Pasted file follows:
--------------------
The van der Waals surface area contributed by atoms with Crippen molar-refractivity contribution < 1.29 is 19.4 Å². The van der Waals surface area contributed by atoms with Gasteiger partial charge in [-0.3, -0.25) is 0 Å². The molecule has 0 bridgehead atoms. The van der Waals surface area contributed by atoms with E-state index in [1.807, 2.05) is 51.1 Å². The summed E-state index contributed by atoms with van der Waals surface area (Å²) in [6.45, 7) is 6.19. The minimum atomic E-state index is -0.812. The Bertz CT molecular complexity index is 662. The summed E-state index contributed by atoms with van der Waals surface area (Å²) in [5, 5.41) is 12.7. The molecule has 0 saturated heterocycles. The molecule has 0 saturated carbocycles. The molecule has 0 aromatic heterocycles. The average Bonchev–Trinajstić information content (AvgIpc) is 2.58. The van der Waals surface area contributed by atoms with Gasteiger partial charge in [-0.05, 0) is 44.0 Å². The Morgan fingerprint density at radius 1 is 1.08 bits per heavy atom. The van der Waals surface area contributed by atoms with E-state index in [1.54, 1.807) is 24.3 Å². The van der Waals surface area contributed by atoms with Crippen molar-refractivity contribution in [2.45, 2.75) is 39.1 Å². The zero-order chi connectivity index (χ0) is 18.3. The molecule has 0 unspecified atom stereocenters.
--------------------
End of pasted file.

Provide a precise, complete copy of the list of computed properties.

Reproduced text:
The van der Waals surface area contributed by atoms with Crippen molar-refractivity contribution < 1.29 is 19.4 Å². The van der Waals surface area contributed by atoms with Gasteiger partial charge in [-0.3, -0.25) is 0 Å². The molecule has 0 bridgehead atoms. The van der Waals surface area contributed by atoms with E-state index in [1.807, 2.05) is 51.1 Å². The summed E-state index contributed by atoms with van der Waals surface area (Å²) in [6.45, 7) is 6.19. The minimum atomic E-state index is -0.812. The Bertz CT molecular complexity index is 662. The summed E-state index contributed by atoms with van der Waals surface area (Å²) in [5, 5.41) is 12.7. The molecule has 0 saturated heterocycles. The molecule has 0 saturated carbocycles. The molecule has 0 aromatic heterocycles. The average Bonchev–Trinajstić information content (AvgIpc) is 2.58. The van der Waals surface area contributed by atoms with Gasteiger partial charge in [-0.05, 0) is 44.0 Å². The Morgan fingerprint density at radius 1 is 1.08 bits per heavy atom. The van der Waals surface area contributed by atoms with E-state index in [1.54, 1.807) is 24.3 Å². The van der Waals surface area contributed by atoms with Crippen molar-refractivity contribution in [2.45, 2.75) is 39.1 Å². The zero-order chi connectivity index (χ0) is 18.3. The molecule has 0 unspecified atom stereocenters.